Grace is just your average teenager; bored of school, falling out with friends, falling in love with strangers, until one day when she wakes up in a white room with no clue how she got there.
On the table in the room lie pens and paper, so everyday Grace gets up and writes, writing about her life before the white room and, bit by bit, page by page, her life begins to untangle.
Entangled is a very well-written tale about growing up in pain. I am always reticent to read stories about angsty teenage life, because more often than not the author writes it from the point of view of an adult, and you often feel like they are almost looking down on the actions of the teenager. In contrast, Cat Clarke writes Grace with incredible realism; her thoughts are very much thoughts a teenager would have. The inflections with which she talks are exactly how a teenager might talk. It is because of this that we are able to see the world through Grace’s eyes, and understand her emotions and actions.
She is an incredibly conflicted character and I realised halfway through that even though she has flaws and sides to her personality which wouldn’t traditionally lend themselves to a likeable character, I nearly always found myself on her side. Once again, this is down to Clarke’s ingenuity. There are many books written about teenage life, but what makes this one difference is that we are reading about it from the point of view of a character who has already reached the end of the story. Everything we learn about Grace’s life we learn after she has lived through the end, and as a result we get a different perspective, where she is able to see the moments where she was in the wrong and is able to acknowledge that, making for a refreshingly truthful narrative.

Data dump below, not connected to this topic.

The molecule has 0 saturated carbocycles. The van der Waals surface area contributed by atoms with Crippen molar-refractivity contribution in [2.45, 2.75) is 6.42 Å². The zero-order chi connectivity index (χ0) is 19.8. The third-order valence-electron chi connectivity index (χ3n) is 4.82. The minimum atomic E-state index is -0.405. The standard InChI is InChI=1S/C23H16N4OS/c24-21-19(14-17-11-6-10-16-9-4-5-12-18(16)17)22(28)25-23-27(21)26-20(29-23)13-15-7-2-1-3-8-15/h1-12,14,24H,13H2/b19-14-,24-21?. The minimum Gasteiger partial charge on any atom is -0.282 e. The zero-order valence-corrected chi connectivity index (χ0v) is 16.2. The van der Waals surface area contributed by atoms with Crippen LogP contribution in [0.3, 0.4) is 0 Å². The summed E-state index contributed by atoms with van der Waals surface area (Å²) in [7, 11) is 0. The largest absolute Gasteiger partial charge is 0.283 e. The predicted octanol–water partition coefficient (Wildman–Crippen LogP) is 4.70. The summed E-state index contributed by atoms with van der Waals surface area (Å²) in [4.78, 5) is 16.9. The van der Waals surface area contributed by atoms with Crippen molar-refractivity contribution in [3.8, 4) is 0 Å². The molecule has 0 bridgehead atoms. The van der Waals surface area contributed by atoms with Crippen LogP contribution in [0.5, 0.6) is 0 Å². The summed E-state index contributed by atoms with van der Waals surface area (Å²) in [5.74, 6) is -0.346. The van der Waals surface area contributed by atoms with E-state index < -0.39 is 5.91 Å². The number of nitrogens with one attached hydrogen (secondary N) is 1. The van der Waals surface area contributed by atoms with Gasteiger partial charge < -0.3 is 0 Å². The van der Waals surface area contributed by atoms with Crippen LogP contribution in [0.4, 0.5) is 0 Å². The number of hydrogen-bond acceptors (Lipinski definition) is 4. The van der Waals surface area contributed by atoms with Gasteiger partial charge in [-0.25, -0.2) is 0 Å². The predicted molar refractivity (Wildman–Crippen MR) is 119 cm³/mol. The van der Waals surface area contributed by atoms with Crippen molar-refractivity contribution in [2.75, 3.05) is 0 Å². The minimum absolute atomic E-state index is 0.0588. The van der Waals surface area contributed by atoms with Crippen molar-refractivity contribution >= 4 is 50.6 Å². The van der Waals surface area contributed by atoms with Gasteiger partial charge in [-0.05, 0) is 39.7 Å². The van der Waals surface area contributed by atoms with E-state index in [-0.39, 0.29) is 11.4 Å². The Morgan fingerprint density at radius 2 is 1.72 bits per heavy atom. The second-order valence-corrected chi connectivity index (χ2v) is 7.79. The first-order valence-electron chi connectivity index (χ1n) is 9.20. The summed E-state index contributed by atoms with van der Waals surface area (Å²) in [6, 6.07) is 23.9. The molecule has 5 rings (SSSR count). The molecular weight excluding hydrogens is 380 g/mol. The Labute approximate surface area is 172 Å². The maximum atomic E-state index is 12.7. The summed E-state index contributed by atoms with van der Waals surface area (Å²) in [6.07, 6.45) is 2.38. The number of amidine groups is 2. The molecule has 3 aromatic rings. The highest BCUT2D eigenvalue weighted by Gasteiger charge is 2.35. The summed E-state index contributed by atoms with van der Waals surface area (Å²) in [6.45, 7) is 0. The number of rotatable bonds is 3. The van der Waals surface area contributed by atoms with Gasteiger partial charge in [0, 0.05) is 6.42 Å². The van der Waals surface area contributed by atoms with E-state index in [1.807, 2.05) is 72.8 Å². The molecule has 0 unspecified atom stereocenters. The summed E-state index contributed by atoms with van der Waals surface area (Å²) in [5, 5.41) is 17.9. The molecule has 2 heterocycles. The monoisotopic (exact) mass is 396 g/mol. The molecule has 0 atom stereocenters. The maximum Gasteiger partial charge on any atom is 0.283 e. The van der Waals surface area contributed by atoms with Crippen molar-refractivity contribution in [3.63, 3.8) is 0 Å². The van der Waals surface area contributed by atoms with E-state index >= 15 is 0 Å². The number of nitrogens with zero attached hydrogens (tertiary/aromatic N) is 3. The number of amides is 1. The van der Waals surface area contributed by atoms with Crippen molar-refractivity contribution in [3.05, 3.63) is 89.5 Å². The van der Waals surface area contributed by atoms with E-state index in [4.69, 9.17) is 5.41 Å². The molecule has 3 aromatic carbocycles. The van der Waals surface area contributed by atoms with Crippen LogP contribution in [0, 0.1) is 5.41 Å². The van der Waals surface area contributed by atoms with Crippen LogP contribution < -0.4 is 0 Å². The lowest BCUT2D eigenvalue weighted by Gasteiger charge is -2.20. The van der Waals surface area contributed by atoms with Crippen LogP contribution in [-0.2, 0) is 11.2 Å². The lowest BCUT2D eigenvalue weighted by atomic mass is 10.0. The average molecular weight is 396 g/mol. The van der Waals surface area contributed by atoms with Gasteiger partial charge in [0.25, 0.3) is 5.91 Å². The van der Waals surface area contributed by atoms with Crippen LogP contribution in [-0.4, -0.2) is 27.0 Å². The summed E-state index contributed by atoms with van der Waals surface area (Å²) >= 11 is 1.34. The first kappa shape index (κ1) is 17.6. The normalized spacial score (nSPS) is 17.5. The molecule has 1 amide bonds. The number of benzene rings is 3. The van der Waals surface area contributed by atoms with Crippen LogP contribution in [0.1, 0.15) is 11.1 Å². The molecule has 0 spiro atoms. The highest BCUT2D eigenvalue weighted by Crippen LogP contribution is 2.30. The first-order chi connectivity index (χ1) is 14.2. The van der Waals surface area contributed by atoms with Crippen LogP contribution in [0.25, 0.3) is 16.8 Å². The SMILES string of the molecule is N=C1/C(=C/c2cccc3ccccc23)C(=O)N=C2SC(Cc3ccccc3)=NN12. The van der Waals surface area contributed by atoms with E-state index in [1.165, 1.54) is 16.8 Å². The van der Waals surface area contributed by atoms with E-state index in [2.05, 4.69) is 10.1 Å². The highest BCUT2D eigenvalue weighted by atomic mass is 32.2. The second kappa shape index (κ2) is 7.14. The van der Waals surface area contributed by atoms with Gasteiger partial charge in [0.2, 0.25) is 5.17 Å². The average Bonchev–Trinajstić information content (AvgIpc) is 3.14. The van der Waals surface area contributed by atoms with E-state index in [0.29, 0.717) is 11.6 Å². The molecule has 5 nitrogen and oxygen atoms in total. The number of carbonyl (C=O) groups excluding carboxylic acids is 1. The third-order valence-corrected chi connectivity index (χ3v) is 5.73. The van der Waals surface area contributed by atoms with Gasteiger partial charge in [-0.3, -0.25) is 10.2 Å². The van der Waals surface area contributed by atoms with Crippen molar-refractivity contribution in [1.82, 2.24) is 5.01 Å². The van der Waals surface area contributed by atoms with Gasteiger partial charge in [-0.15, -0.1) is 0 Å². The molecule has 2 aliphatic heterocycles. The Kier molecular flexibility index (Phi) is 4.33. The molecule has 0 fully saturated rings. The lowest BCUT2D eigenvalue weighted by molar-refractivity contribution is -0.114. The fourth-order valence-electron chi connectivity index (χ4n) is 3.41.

The story itself is slightly predictable, but I think a lot of that was probably intentional, again due to the narrator’s perspective. There are many clues along the way, meaning you come to the conclusion long before Grace lives it, and it’s almost as if Clarke wanted that to be the case, possibly, again, so that we would side with Grace in spite of her actions, knowing full well she was headed for more pain.
Overrall, this is an incredibly insightful take on teenage life, written from a unique perspective that sets it apart from the rest.
Entangled is the first in a series of books I will be reading in preparation for YA Shot this October. YA Shot is a day-long conference taking place in Uxbridge, England on October 28th and will see nearly 70 authors from the Young Adult and Middle Grade genres, including Cat Clarke, involved in discussions, talks and signings. For more information, click here.